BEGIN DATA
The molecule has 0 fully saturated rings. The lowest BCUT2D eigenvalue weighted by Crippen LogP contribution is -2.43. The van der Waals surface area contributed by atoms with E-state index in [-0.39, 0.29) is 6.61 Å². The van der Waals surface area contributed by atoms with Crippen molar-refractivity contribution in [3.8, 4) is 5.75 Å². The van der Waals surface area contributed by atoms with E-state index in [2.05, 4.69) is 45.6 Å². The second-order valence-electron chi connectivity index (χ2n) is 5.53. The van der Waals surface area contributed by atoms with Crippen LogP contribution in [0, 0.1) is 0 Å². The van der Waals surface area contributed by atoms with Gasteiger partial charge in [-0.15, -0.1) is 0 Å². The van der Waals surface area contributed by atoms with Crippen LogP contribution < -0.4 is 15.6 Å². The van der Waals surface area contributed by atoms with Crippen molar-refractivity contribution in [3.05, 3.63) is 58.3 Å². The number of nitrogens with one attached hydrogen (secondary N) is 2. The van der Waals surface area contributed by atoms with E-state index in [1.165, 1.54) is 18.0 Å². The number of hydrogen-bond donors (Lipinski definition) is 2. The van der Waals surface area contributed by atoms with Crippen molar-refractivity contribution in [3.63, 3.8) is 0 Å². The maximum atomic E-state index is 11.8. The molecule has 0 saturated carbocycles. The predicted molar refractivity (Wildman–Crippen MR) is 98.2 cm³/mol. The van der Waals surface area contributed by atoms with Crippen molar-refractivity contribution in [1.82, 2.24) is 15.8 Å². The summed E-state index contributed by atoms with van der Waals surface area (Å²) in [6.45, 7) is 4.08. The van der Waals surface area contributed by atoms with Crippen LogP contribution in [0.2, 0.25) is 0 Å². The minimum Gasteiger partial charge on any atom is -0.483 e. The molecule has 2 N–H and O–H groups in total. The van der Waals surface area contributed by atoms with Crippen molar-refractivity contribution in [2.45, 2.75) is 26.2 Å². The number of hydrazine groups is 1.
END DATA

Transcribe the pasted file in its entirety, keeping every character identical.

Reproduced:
The molecule has 0 fully saturated rings. The lowest BCUT2D eigenvalue weighted by Crippen LogP contribution is -2.43. The van der Waals surface area contributed by atoms with E-state index in [-0.39, 0.29) is 6.61 Å². The van der Waals surface area contributed by atoms with Crippen molar-refractivity contribution in [3.8, 4) is 5.75 Å². The van der Waals surface area contributed by atoms with E-state index in [2.05, 4.69) is 45.6 Å². The second-order valence-electron chi connectivity index (χ2n) is 5.53. The van der Waals surface area contributed by atoms with Crippen LogP contribution in [0, 0.1) is 0 Å². The van der Waals surface area contributed by atoms with Gasteiger partial charge in [-0.15, -0.1) is 0 Å². The van der Waals surface area contributed by atoms with Crippen LogP contribution < -0.4 is 15.6 Å². The van der Waals surface area contributed by atoms with Crippen molar-refractivity contribution in [3.05, 3.63) is 58.3 Å². The number of nitrogens with one attached hydrogen (secondary N) is 2. The van der Waals surface area contributed by atoms with E-state index in [1.165, 1.54) is 18.0 Å². The number of hydrogen-bond donors (Lipinski definition) is 2. The van der Waals surface area contributed by atoms with Crippen molar-refractivity contribution in [3.63, 3.8) is 0 Å². The maximum atomic E-state index is 11.8. The molecule has 0 saturated carbocycles. The predicted molar refractivity (Wildman–Crippen MR) is 98.2 cm³/mol. The van der Waals surface area contributed by atoms with Crippen molar-refractivity contribution in [1.82, 2.24) is 15.8 Å². The summed E-state index contributed by atoms with van der Waals surface area (Å²) in [6.45, 7) is 4.08. The van der Waals surface area contributed by atoms with Crippen LogP contribution in [0.2, 0.25) is 0 Å². The minimum Gasteiger partial charge on any atom is -0.483 e. The molecule has 2 N–H and O–H groups in total. The van der Waals surface area contributed by atoms with Crippen molar-refractivity contribution in [2.45, 2.75) is 26.2 Å². The number of hydrazine groups is 1.